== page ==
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Decoding REDD :Negotiating Forest Land-use Change An Asia-Pacific Perspective

Decoding REDD :Negotiating Forest Land-use Change An Asia-Pacific Perspective

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Published by: yeangdonal on Dec 03, 2009
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01/12/2013

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DECODING REDD: Negotiating ForestLand-use Change
An Asia-Pacic Perspective
In many areas within the Asia-Pacic region, there are compelling short-term incentives to degrade or toconvert forestland for other uses. A common example is poorly regulated timber markets, which providenancial rewards for logging that is inadequately managed, unsustainable, and often illegal. Other examplesinclude poorly planned land conversion for mining, agriculture, and large-scale agribusiness plantations aswell as spontaneous clearing by farmers.
 
For successful REDD+
 
programs, many current land-use patterns will have to change dramatically throughthe provision of more powerful, alternative incentives – largely nancial – that promote sustainable forestmanagement. To achieve this, identifying the underlying economic and governance situations that resultin ‘perverse’ incentives is important so that the necessary changes can be identied, planned, and thenimplemented.Nineteen participants from eight Asia-Pacic countries met in Balikpapan, East Kalimantan, Indonesia from27 to 28 July 2009 to share regional experiences on changing forest land use, exchange ideas, and highlightlessons learned for future land-use planning in preparation for REDD+ implementation.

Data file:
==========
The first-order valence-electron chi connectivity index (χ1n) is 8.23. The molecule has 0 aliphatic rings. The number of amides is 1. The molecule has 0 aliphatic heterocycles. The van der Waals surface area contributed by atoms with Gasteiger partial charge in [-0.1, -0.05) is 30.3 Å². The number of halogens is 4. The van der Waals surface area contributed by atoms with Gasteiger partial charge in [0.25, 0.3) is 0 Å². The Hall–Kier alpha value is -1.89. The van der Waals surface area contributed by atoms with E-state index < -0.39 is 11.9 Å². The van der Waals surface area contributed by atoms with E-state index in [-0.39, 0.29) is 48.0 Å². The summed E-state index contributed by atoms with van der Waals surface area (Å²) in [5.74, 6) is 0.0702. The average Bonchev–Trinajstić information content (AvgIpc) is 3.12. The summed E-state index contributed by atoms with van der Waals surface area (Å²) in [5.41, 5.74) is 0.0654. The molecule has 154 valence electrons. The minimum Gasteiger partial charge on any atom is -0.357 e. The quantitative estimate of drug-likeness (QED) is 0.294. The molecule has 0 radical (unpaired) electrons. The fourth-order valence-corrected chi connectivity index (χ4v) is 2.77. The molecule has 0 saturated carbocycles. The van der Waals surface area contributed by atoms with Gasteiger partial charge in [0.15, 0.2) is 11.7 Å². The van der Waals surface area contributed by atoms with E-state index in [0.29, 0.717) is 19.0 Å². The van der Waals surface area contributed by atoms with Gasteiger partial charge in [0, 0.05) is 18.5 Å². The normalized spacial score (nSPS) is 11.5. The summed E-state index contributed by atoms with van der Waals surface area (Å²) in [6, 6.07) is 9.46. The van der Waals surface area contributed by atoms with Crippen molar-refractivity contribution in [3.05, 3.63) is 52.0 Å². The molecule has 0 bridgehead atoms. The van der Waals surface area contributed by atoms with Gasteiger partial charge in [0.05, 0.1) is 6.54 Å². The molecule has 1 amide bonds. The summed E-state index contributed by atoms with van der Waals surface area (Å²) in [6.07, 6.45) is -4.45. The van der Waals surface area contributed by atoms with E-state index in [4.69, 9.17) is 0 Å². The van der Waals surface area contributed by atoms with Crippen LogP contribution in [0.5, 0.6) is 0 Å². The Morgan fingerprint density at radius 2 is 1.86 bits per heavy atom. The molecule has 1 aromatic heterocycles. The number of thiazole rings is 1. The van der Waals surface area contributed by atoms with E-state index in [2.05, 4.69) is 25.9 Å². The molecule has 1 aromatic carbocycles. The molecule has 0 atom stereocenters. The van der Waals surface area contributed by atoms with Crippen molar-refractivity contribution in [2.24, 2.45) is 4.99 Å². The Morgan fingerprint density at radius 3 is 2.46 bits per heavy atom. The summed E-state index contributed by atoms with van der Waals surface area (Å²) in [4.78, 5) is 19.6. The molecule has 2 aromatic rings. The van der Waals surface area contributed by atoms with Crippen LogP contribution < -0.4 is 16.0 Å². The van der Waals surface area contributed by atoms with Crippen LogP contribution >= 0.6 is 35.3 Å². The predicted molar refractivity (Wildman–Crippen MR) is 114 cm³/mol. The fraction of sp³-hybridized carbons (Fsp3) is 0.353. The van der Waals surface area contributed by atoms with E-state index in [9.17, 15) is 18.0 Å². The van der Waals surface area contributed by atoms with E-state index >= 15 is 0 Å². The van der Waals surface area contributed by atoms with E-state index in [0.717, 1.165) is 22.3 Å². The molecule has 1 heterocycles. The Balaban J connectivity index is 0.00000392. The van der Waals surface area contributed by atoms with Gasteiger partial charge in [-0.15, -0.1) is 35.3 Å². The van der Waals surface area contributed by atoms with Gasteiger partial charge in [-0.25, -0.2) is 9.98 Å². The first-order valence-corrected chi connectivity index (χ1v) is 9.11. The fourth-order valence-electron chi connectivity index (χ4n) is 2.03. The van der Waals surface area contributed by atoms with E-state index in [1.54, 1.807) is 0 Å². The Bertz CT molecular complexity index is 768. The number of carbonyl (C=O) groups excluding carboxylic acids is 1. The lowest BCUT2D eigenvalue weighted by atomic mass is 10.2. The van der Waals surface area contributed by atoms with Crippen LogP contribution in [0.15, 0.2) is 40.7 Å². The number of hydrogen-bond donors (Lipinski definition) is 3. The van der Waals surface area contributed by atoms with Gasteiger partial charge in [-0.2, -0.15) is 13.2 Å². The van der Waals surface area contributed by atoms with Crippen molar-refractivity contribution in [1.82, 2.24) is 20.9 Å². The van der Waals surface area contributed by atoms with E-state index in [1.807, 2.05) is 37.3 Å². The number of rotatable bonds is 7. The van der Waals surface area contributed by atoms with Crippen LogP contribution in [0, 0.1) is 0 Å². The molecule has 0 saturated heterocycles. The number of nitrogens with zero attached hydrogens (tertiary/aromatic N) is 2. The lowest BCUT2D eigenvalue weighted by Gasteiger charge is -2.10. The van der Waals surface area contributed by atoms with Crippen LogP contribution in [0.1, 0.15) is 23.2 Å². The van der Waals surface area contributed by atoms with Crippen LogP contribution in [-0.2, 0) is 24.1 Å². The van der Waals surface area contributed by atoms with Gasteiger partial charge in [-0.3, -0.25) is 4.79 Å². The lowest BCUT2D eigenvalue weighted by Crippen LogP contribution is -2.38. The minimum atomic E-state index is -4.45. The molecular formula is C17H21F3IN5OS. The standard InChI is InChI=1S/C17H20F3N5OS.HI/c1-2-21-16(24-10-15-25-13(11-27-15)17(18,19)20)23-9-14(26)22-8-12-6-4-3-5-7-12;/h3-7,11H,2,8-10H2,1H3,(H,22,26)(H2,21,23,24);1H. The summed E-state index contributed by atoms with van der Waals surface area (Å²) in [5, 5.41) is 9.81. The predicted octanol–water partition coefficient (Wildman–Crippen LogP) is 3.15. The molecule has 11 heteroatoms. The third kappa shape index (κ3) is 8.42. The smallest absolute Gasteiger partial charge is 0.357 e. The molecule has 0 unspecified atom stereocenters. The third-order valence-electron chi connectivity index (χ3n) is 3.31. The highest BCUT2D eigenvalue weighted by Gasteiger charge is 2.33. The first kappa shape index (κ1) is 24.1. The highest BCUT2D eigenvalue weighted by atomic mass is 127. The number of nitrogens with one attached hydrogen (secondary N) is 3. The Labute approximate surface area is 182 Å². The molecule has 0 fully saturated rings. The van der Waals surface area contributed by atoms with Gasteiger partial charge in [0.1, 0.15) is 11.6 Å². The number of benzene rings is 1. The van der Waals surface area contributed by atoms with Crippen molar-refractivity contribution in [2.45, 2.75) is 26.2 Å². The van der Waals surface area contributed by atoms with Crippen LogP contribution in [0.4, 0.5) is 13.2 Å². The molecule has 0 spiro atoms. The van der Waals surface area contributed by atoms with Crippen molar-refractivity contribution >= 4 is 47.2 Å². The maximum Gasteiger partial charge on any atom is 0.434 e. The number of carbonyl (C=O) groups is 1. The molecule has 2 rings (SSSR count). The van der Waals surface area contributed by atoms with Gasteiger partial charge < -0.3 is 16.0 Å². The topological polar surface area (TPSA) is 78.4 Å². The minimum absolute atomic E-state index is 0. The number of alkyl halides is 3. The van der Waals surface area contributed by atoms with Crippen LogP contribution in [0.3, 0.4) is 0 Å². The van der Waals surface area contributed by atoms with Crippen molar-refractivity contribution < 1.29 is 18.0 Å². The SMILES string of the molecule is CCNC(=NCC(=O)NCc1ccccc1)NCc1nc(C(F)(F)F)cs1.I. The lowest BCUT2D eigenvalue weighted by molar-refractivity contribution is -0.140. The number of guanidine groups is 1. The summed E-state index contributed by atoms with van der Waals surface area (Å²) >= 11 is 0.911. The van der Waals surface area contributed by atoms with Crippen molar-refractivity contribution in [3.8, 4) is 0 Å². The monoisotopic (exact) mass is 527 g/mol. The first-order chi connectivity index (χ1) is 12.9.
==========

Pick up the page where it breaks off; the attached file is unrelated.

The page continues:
Key Conclusions
Sustainable land use on a large scale can be achieved, even in highly contested situations.Protecting and improving the livelihoods of forest-dependent people are paramount, or it is likelyREDD+ initiatives will fail.Incentives and benet sharing must be fair and transparent for all stakeholders, especially for thosewho depend on forests for their subsistence and income.Market mechanisms alone are not enough to ensure appropriate land-use planning andimplementation.
 
FOREST LAND-USE CHANGE
Approximately 20% of global CO
2
emissions are generated from deforestation and forest degradation –roughly the same amount as the global transport sector. Land use, land-use change, and forestry
1
are